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KELLNER: Author urges prayers for ‘johns,’ porn addicts

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ANALYSIS/OPINION:

If prayer can indeed move mountains, Anna Broadway, a 34-year-old writer in San Francisco, is focusing hers on a pretty gigantic one: asking God's help on behalf of men who patronize prostitutes and those trapped in pornography's grip.

"I have a burden for men to achieve their potential, and would become the men God made them to be," Ms. Broadway — the name is a nom de plume — said in a phone interview. "I didn't have a boyfriend or a husband involved [in using prostitutes]," she added. "This was just something on my heart."

Never married, Ms. Broadway, whose 2008 book "Sexless in the City: A Memoir of Reluctant Chastity" (WaterBrook Press), said the notion of praying for prostitution's customers came to her as she prayed about issues of "relational brokenness."

"I asked God how I could pray for men, [and] got the idea to pray for men who pay for sex or are involved in pornography and that sort of thing," Ms. Broadway said. Though few men will openly identify themselves as johns, the continued popularity of the sex trade in all its forms suggests an enduring appeal.

Breaking that cycle could well require an answer to prayer, something "I've seen in my own life," she said.

When she lived in Brooklyn, N.Y., a couple of years ago, "I committed to praying for one block in [the] neighborhood that I walked through. Over course of 15 months, I really saw things starting to happen. ... I would ask people on the block how I could pray for them [and found] more and more openness. People were much more receptive" to spiritual conversations, she said.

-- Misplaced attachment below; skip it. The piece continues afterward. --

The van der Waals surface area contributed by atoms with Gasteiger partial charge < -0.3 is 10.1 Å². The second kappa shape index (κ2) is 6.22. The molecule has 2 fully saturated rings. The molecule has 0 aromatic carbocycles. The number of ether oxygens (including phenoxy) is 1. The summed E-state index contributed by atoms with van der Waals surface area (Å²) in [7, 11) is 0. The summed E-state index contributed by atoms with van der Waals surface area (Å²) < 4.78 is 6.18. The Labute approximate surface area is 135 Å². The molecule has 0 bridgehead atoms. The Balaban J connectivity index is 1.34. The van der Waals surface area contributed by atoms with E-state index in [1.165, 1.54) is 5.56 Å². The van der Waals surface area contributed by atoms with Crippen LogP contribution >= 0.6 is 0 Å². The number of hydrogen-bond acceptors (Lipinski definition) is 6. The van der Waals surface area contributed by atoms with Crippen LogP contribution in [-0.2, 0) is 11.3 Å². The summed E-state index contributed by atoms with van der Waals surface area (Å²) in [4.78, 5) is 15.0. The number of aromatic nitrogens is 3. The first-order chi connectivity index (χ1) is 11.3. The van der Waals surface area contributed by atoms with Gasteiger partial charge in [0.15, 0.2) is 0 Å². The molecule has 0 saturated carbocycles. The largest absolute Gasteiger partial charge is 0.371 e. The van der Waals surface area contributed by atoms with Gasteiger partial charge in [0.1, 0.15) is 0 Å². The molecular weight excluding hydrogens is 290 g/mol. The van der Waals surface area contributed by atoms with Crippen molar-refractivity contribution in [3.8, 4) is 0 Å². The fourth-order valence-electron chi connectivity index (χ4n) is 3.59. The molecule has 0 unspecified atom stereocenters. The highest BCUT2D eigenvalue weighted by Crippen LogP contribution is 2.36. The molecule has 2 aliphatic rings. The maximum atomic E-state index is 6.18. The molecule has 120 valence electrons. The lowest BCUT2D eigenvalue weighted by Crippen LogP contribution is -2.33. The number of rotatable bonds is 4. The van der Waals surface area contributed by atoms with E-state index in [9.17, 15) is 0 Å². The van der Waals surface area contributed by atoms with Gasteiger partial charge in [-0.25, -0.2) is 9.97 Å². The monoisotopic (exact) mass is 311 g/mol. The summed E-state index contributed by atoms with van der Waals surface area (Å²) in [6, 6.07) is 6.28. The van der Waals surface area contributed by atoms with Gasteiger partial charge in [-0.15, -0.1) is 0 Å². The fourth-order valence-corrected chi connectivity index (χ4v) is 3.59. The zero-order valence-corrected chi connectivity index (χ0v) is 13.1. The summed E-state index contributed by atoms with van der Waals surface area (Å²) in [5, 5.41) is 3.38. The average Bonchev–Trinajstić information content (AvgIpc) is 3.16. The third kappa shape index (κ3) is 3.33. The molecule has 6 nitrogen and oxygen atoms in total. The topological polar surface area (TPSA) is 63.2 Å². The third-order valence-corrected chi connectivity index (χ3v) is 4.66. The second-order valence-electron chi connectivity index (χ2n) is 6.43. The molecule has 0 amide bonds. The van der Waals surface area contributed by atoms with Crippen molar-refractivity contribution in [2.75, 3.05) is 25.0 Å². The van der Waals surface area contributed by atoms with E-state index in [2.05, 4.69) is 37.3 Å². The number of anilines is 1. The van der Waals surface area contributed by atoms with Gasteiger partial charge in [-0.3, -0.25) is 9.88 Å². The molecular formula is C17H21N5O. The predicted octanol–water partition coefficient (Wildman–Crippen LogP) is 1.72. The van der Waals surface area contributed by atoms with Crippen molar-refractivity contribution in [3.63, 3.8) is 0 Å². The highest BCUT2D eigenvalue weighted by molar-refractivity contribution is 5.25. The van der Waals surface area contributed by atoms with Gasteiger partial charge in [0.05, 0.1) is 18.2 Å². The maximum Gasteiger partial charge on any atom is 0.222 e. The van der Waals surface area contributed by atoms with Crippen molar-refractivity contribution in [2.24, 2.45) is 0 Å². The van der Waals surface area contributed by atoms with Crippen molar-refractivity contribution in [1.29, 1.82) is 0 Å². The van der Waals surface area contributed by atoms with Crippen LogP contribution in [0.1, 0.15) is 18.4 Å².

Last year, Ms. Broadway — who works solo on the project and its http://www.prayforthejohns.org/ website designated Feb. 12, the Sunday before Valentine's Day 2012, as the day of prayer. After further research, she changed tack for the 2013 event.

"Reflecting on how that event went, it seemed like Super Bowl Sunday made more sense," she said. In 2012, several groups and individuals, along with local authorities, made concerted efforts in and around Indianapolis to blunt prostitution efforts connected with the Super Bowl held there. Years earlier, in 1999, Atlanta Falcons safety Eugene Robinson was arrested on charges of soliciting a prostitute the night before Super Bowl XXXIII in Miami, an event that made national headlines.

Reaction from her fellow Christians has been largely positive, Ms. Broadway said: "The pastors that I've shared it with have really liked the idea. Men in particular have really been touched by the idea in many cases. Men are under attack in many cases; there are not many opportunities for women to root for them."

The writer said she'd even heard from someone who identified himself as a prayer target: "I did get contacted by one guy who, apparently, considers himself a 'john,'" she said, and who asserted that the prostitutes he'd hired were not abuse victims.

Statistics suggest otherwise: Ernie Allen, president and CEO of the National Center for Missing and Exploited Children, told a hearing of the National Academies' Institute of Medicine last year that his group thinks "at least 100,000 kids are the victims of child prostitution and trafficking each year."

Such victims, Ms. Broadway said, are not just numbers, but individuals. She recalled hearing the testimony of a mother whose young daughter was snatched off the streets of Southern California, raped and forced into trafficking, something Ms. Broadway described as "just surreal."

Even though "the problem of human trafficking in general tends to be overwhelming," Ms. Broadway added, "people want to do something in response."

Ms. Broadway's campaign has garnered some media attention: Christian author and speaker Eric Metaxas mentioned the effort on the national "Breakpoint" radio commentary sponsored by Virginia-based Prison Fellowship. Hundreds have signed up on a Facebook page Ms. Broadway created, promising to participate.

And through it all, Ms. Broadway said she drew inspiration from stories such as the life of John Newton, the British slave-ship captain whose conversion to Christian faith made him an abolitionist and the author of "Amazing Grace," one of the world's best-loved hymns.

So, it may not be too much of a stretch to imagine prayer could well turn the tide against what's been called "the world's oldest profession."

Mark A. Kellner can be reached at mkellner@washingtontimes.com.

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